Jan. 13, 2015 Fish consumption rule proposed for Washington state

Tied to governor’s proposed legislation to reduce toxics

OLYMPIA – Proposed water quality standards for toxics announced today lay the groundwork to better protect Washington’s people, waters, and economy.

The proposed update is tied to toxics-reduction legislation Gov. Inslee is proposing to address toxics that enter the environment from unregulated everyday sources, such as consumer products.

“Together, the rule and toxics reduction proposal will address larger pollution challenges than the federal Clean Water Act can solve,” said Gov. Jay Inslee. “If we truly want cleaner water that reduces health risks for our communities, this is the approach we need to take.”

The proposed standards for toxics, formally called the human health criteria, say our waters need to be clean enough for people to eat the fish that swim in the waters. The standards are important because they drive pollution discharge limits for industries and other entities that discharge pollution. They are required by the federal Clean Water Act.

The proposed changes are in line with Gov. Inslee’s July 9, 2014, policy directive that says updated water quality standards should protect people and the environment and not overburden local governments or industry.

The formal draft rule to update the water quality standards for toxics mirrors the preliminary draft that Ecology made public on Sept. 30, 2014.

In a parallel process, the U.S. Environmental Protection Agency (EPA) started its own rule-making process in December 2014 to update Washington’s standards should the state’s process stall.

“We believe Washington state is in the best position to choose water quality standards that reflect our environmental and economic priorities,” said Ecology Director Maia Bellon. “Our proposal makes significant improvements in protecting Washington residents, but also sets achievable targets for industry and local governments.”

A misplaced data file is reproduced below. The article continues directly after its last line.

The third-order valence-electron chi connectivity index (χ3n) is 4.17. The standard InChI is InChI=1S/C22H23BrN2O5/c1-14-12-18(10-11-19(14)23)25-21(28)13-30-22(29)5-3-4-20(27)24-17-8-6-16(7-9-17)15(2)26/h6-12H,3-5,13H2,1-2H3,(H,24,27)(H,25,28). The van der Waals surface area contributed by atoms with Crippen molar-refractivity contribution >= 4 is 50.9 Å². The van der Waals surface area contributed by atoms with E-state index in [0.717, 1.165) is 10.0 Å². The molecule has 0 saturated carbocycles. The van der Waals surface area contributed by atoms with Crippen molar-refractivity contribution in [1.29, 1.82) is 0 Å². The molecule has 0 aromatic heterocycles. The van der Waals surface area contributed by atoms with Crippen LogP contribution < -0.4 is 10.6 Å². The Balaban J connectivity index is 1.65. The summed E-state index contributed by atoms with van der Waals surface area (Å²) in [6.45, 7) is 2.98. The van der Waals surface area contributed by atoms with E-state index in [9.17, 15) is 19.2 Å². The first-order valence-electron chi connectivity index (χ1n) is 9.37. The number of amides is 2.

The final adoption of the standards depends on the legislative outcome of Gov. Inslee’s toxics reduction proposal.

Governor’s toxics reduction initiative

Much of the pollution that enters our environment comes from the small-but-steady releases of toxic chemicals contained in everyday products such as brakes on our cars, flame retardants in furniture, softeners in plastics, and metals in roofing materials. Meanwhile, pollution and water quality regulations focus mainly on the end-of-pipe disposal of spent toxic chemicals from industrial manufacturers and wastewater dischargers.

The toxics reduction initiative will give Washington a framework to deal with the most problematic chemicals and find safer alternatives when possible. This approach builds on Washington’s well-established system for developing chemical action plans, and will bring together stakeholders to recommend actions to reduce or eliminate use of priority toxic chemicals.

Gov. Inslee’s proposed budget includes funding for the initiative to strengthen existing programs to prevent releases of toxics, reduce the impacts of toxics in the environment, and develop safer chemicals for use in products.

“Our regulations today often try to fix our pollution problems at the end of a wastewater discharge pipe,” said Carol Kraege, Ecology’s toxics coordinator. “Reducing the use of toxic chemicals on the front end, when products are created, is more effective, cheaper and reduces the burden on water dischargers.”

Highlights of the updated standards

The state’s updated water quality standards would ensure that no standard, except naturally occurring arsenic, becomes less protective. Seventy percent of the new standards would be more protective. Most would be from two to 20 times more protective. The remaining 30 percent of the standards would maintain the current protective standards and would not backslide. Because arsenic occurs naturally at high levels in Washington, Ecology proposes the updated arsenic standard align with the federal drinking water standard.

Ecology’s cost-benefit analysis on the updated water quality standards indicates the new standards would create minimal costs to water dischargers. Although there would be approximately 55 new polluted water listings under the proposed standards, the new water pollution listings would not immediately result in new requirements for any existing water discharger.

Public hearings

Ecology will hold public hearings about the proposed water quality standards on March 3 in Spokane, March 4 in Yakima, and March 12 in Lacey. Online participation is possible during the March 12 public hearings.

Submit comments about the proposed water quality standards in writing by midnight March 23, 2015.

· Mail: Cheryl Niemi, Washington Department of Ecology, Water Quality Program, P.O. Box 47600, Olympia WA 98504-7600

· Email:

Find details about the proposed rule and the public hearings on Ecology’s rule-making website. Ecology will also provide additional information about the public hearings in the coming weeks through email announcements. (Subscribe to receive email announcements.)